Category Archives: Disabilitiies

Disability Rights and Public Policy in Pennsylvania commemorative conference at Millersville University on September 28

disability conference

Click here to download the complete information as a .pdf file.

smarttalk

“The Pennhurst story is highlighted this week when Millersville University hosts a forum on disability rights and history on Friday, September 28. Prominent advocates, policymakers, and scholars will address the history of disability rights and current concerns in the Commonwealth of Pennsylvania. Joining Smart Talk on WITF today (9:00 – 10 am live) to discuss the forum and the Suffer the Little Children report are Professor Dennis Downey, Ph.D., Professor of History Ermeritus and Reporter Bill Baldini.” – WITF

Friday Wrap-Up, September 21, 2018 | a message from the Secretary of Aging

Each week the Office of the Secretary of Pennsylvania’s Department of Aging releases a Friday newsletter with information relevant to activities, issues and events for older Pennsylvanians and persons with disabilities across the Commonwealth.

Click here download the newsletter as a .pdf file.

 

“Nearly half of cellphone calls will be scams by 2019, report says” – The Washington Post

This article is so important — not only for the people we serve — but for everyone you know. We’ve already posted it at the Link to Aging and Disability Resources facebook pages.

robocalls mobileEver get a phone call from a number that looks suspiciously like your own? This video explains them, and what you should do about them.” 

by Hazma Shaban

“Nearly half of all cellphone calls next year will come from scammers, according to First Orion, a company that provides phone carriers and their customers caller ID and call blocking technology.

“The Arkansas-based firm projects an explosion of incoming spam calls, marking a leap from 3.7 percent of total calls in 2017 to more than 29 percent this year, to a projected 45 percent by early 2019.

“’Year after year, the scam-call epidemic bombards consumers at record-breaking levels, surpassing the previous year, and scammers increasingly invade our privacy at new extremes,’ Charles Morgan, the chief executive and head data scientist of First Orion, said in a blog post last week.”

Read this article in The Washington Post in its entirety, click here.

PADES 2018 – Registration Is Now Open!

PADES 2018

Click here or on the graphic to register.

“Wolf Administration Provides Update on Program Offering Coordinated, Quality Health Care in Homes, Communities”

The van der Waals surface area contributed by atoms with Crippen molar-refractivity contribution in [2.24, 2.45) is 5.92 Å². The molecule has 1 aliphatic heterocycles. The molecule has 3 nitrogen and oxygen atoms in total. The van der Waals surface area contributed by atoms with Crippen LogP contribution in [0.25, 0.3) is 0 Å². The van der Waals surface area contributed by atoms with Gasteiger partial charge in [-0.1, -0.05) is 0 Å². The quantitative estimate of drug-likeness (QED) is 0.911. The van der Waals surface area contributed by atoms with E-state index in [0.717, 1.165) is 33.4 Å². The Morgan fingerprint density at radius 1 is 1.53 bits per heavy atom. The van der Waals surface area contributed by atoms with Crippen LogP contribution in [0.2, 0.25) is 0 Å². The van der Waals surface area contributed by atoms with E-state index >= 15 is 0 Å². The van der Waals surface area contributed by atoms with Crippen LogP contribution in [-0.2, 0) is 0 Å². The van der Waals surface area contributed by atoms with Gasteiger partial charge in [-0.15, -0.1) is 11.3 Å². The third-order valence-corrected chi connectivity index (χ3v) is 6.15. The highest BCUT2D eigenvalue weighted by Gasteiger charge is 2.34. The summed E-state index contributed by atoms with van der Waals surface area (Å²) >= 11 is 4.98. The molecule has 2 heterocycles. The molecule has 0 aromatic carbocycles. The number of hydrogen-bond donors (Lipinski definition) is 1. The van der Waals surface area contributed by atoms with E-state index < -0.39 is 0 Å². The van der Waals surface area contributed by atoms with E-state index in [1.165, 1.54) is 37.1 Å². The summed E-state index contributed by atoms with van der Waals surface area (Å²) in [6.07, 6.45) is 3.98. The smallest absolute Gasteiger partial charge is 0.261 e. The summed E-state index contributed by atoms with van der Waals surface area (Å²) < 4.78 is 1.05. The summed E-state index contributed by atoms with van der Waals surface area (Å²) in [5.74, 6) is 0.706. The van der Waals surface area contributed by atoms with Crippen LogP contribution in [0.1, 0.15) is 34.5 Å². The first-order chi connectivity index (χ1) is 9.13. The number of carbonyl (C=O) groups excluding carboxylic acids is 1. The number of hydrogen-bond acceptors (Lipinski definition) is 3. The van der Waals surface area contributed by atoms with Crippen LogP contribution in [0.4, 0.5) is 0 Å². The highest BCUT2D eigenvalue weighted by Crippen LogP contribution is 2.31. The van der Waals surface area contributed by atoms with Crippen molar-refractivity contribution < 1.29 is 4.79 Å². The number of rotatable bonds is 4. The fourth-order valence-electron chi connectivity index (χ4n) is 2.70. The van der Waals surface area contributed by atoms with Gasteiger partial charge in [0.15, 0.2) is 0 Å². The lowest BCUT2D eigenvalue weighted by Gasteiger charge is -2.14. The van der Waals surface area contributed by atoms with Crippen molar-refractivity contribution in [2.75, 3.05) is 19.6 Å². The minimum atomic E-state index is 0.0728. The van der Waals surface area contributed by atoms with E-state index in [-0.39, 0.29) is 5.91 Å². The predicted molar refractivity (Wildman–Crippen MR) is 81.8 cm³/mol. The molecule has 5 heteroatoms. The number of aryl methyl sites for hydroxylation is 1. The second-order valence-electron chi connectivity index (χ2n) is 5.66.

DHS continues to provide access to high-quality services serving more people in the community

chc logo

Harrisburg, PA – Department of Human Services (DHS) Deputy Secretary for the Office of Long-Term Living Kevin Hancock today at the Capitol Media Center provided an update on the implementation of the Community HealthChoices (CHC). CHC launched in southwestern Pennsylvania on January 1, 2018, and is rolling out to the Southeast on January 1, 2019.

CHC is Pennsylvania’s managed care program for individuals who are dually eligible for Medicaid and Medicare, and for individuals with physical disabilities requiring long term services and supports. CHC has been developed to improve access to and coordination of medical and person-centered long-term services and supports in which people have choice, control, and access to a full array of quality services that enable them to live independent and healthy lives in the setting they choose.

“The Department of Human Services has seen great success with the CHC rollout in the Southwest. The phased rollout of CHC has given us time to listen to participants and hear their experience with the program so that by 2020 we will be delivering the best local care possible to hundreds of thousands of seniors and participants across the commonwealth,” said Hancock. “We look forward to expanding the service offerings to Southeastern Pennsylvania in January 2019 and are preparing providers and eligible participants for this transition.”

In preparation for the launch of CHC in the Southeast region, the department has coordinated efforts with the CHC managed care organizations (CHC-MCOs) to host provider information sessions as well as community stakeholder sessions. These community stakeholder sessions offer potential CHC eligible community members the opportunity to learn more about CHC, gather resources, and ask questions that will enable an individual to choose a CHC-MCO that will best meet their needs.

“One of our priorities is to continue to enhance the quality, efficiency, and effectiveness of the supports and services available to serve more people in communities, giving them the opportunity to work, spend more time with their families, and experience an overall better quality of life,” said Hancock. “This continued investment demonstrates a commitment to supporting elderly Pennsylvanians and individuals with physical disabilities.”

The rollout in the Southeast will include approximately 128,000 individuals. When fully implemented across the state, CHC will serve 450,000 Pennsylvanians, 94 percent of whom are dually eligible for both Medicaid and Medicare.

For more information on the CHC program, visit www.healthchoices.pa.gov/info/about/community/

To register for a Southeast Pennsylvania community informational session, please visit www.HealthChoices.pa.gov. You can also register by telephone by dialing 1-888-735-4416. Telephone registrations will be accepted Monday through Friday from 8:00 a.m. – 7:00 p.m.

SOURCE: news release

“Pennsylvania sees significant rise in heroin overdoses among people 55 and older” – The Morning Call

older overdoses“More and more older Pennsylvanians are hospitalized for heroin overdoses, according to a state report released Wednesday.” (Spencer Platt / Getty Images)

by Binghui Huang, Contact Reporter of The Morning Call

“A survey released Wednesday shows a troubling rise in the number of Pennsylvanians 55 and older being hospitalized for heroin overdoses, an increase that several public health officials linked to the deadly opioid epidemic sweeping the state.